Considerable transport problems’ cut Australian wheat export hopes
“Considerable transport problems”, prompted by a scramble to exploit strong demand for pulses and canola, will deny Australia a record in wheat exports this season, and prompt a far bigger drop in 2017-18 than has been forecast.
The US Department of Agriculture’s Canberra bureau cut its forecast for Australian wheat exports for 2016-17, on a July-to-June basis, to 22.0m tonnes, below expectations from other commentators – including the USDA itself.
And the bureau pegged wheat shipments next year from Australia, the southern hemisphere’s largest exporter, at 18.0m tonnes – 2.9m tonnes below the estimate from Abares, Australia’s official commodities bureau.
Wheat vs canola
The bureau said its forecasts reflected in part expectations of a “continued strong Australian dollar”, which undermines the competitiveness of the country’s exports, besides the prospect of a retreat in production from this year’s record high.
The 2017-18 harvest was seen tumbling by more than 30%, to 24m tonnes, from the current season’s record high, undermined by “projections for lower average rainfall”, besides the dent to sowings prospects from weak prices.
“Farmers have been influenced by the continuing fall in wheat prices on world markets, and alternative crops such as canola are expected to become more popular,” the USDA said.
The comments echoed those earlier in the week from Rabobank, which said that “total area planted to wheat is expected down on average, on the back of price relatives with alternative crops.
“Increased planting of canola and pulses is expected.”
However, the bureau also flagged “ongoing port and logistical problems” stemming from a shortfall in shipping containers, which merchants rely on to a large part for carrying wheat exports.
The problems, “which have continually hampered wheat exports and could continue for the rest of the year”, began in the second half of 2016, when shippers reportedly diverted containers for carrying pulses and oilseeds.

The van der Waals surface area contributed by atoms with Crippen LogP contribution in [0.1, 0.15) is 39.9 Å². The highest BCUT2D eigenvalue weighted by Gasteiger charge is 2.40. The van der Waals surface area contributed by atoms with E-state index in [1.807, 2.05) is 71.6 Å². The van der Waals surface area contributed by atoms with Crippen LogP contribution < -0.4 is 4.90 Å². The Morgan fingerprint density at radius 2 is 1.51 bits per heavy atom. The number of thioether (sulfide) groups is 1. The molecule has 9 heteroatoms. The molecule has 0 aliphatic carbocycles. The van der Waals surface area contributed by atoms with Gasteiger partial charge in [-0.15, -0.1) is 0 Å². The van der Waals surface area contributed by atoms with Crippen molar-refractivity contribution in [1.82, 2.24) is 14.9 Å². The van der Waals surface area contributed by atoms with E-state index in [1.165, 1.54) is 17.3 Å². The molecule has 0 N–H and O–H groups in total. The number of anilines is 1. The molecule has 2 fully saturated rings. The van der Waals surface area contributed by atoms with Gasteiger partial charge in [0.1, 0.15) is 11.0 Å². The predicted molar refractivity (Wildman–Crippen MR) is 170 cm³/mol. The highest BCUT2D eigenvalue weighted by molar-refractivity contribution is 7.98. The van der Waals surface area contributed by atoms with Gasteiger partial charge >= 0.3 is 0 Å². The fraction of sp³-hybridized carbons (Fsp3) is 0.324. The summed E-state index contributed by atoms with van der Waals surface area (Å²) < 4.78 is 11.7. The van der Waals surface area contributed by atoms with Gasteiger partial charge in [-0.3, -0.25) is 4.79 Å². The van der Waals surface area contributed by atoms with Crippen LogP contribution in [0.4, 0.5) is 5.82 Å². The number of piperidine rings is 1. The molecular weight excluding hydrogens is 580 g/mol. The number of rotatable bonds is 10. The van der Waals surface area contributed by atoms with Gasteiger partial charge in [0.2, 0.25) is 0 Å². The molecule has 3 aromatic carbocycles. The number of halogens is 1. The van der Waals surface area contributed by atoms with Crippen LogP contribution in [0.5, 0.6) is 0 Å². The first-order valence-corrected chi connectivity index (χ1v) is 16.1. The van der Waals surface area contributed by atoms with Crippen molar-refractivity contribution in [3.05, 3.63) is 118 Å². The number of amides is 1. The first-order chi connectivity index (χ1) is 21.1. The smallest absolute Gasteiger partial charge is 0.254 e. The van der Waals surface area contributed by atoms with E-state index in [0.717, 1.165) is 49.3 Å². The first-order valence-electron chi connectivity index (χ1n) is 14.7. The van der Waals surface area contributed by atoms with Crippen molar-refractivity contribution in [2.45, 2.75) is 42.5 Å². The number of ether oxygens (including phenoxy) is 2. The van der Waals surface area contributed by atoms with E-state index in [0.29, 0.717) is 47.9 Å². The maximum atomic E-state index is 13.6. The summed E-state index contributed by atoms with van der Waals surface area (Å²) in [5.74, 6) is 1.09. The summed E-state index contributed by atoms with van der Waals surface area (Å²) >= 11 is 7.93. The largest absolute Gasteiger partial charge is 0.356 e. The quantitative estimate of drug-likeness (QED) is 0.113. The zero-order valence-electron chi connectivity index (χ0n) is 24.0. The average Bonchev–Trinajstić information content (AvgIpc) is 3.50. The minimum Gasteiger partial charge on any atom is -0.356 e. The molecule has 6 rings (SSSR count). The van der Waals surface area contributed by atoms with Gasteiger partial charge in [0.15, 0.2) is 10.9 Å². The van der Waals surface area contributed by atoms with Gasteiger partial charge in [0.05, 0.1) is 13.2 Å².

“These… exports have higher unit values and were given priority by shipping companies,” the bureau said, adding that the shippers “also introduced higher fees during peak periods”.
“As a result, there were considerable logistical and transport problems in exporting the wheat crop from the second half of 2016, particularly for traditional exports of milling wheat into South East Asia.”
Penalties exceed margins
The comments follow a warning from the Australian office of grain trader Nidera that the “reputation of the Australian exporter is being jeopardised by the lack of accountability of global container freight providers”.
It backed the idea that shipping lines had “prioritised the higher paying pulse cargos to the detriment of traditional milling wheat shipments into South East Asia.
“To add insult to injury the shipping lines have substantially increased their second quarter freight rates and imposed ‘peak season’ surcharges” even on delayed container cargos.
“So product that was originally intended to be shipped in February, but now not going out until April in many cases, is incurring an additional freight cost.”
Combined with charges from importers for late delivery of wheat, “all of these penalties far outweigh the original margin the exporter hoped to achieve when they originally negotiated the business”, said Peter McMeekin, Nidera Australia origination manager.
The container shortfall has been exacerbated by other factors, including last year’s collapse of South Korea-based Hanjin Shipping, one of the world’s top container shippers, carrying more than 100m tonnes a year.
Furthermore, subsided pre-Christmas imports left Australia with fewer containers to re-export than has been typical.
And what containers there were are of the larger 40-foot length difficult for the Australian logistics chain to handle.
“Not many domestic packers can handle 40-foot containers, road weight restrictions means that they can only be half filled and a lot of destinations throughout Asia don’t have the infrastructure to manage the larger boxes,” Mr McMeekin said.